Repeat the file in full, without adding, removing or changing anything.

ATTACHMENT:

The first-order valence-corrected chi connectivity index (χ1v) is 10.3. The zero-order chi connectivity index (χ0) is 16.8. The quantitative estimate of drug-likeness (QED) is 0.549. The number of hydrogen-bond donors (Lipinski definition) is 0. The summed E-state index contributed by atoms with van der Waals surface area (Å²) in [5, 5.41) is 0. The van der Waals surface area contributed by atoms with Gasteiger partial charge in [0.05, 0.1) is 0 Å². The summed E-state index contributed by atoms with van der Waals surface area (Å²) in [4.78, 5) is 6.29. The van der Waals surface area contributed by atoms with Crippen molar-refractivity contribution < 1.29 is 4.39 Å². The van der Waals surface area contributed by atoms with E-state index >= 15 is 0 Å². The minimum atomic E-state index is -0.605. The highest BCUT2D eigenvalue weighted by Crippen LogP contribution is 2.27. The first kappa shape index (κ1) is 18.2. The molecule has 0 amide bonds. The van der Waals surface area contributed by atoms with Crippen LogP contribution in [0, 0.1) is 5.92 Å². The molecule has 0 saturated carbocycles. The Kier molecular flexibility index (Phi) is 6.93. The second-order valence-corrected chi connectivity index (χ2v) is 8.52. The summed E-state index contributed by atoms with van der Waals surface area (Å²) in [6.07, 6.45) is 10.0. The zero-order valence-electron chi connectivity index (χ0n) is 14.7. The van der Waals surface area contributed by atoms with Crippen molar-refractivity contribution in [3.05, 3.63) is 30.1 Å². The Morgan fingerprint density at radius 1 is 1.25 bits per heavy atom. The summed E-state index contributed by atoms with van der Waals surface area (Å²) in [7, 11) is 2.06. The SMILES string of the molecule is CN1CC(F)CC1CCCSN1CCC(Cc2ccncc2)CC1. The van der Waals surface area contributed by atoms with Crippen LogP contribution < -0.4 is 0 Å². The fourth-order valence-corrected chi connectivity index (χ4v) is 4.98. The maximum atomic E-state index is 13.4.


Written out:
The first-order valence-corrected chi connectivity index (χ1v) is 10.3. The zero-order chi connectivity index (χ0) is 16.8. The quantitative estimate of drug-likeness (QED) is 0.549. The number of hydrogen-bond donors (Lipinski definition) is 0. The summed E-state index contributed by atoms with van der Waals surface area (Å²) in [5, 5.41) is 0. The van der Waals surface area contributed by atoms with Gasteiger partial charge in [0.05, 0.1) is 0 Å². The summed E-state index contributed by atoms with van der Waals surface area (Å²) in [4.78, 5) is 6.29. The van der Waals surface area contributed by atoms with Crippen molar-refractivity contribution < 1.29 is 4.39 Å². The van der Waals surface area contributed by atoms with E-state index >= 15 is 0 Å². The minimum atomic E-state index is -0.605. The highest BCUT2D eigenvalue weighted by Crippen LogP contribution is 2.27. The first kappa shape index (κ1) is 18.2. The molecule has 0 amide bonds. The van der Waals surface area contributed by atoms with Crippen LogP contribution in [0, 0.1) is 5.92 Å². The molecule has 0 saturated carbocycles. The Kier molecular flexibility index (Phi) is 6.93. The second-order valence-corrected chi connectivity index (χ2v) is 8.52. The summed E-state index contributed by atoms with van der Waals surface area (Å²) in [6.07, 6.45) is 10.0. The zero-order valence-electron chi connectivity index (χ0n) is 14.7. The van der Waals surface area contributed by atoms with Crippen molar-refractivity contribution in [3.05, 3.63) is 30.1 Å². The Morgan fingerprint density at radius 1 is 1.25 bits per heavy atom. The summed E-state index contributed by atoms with van der Waals surface area (Å²) in [7, 11) is 2.06. The SMILES string of the molecule is CN1CC(F)CC1CCCSN1CCC(Cc2ccncc2)CC1. The van der Waals surface area contributed by atoms with Crippen LogP contribution < -0.4 is 0 Å². The fourth-order valence-corrected chi connectivity index (χ4v) is 4.98. The maximum atomic E-state index is 13.4.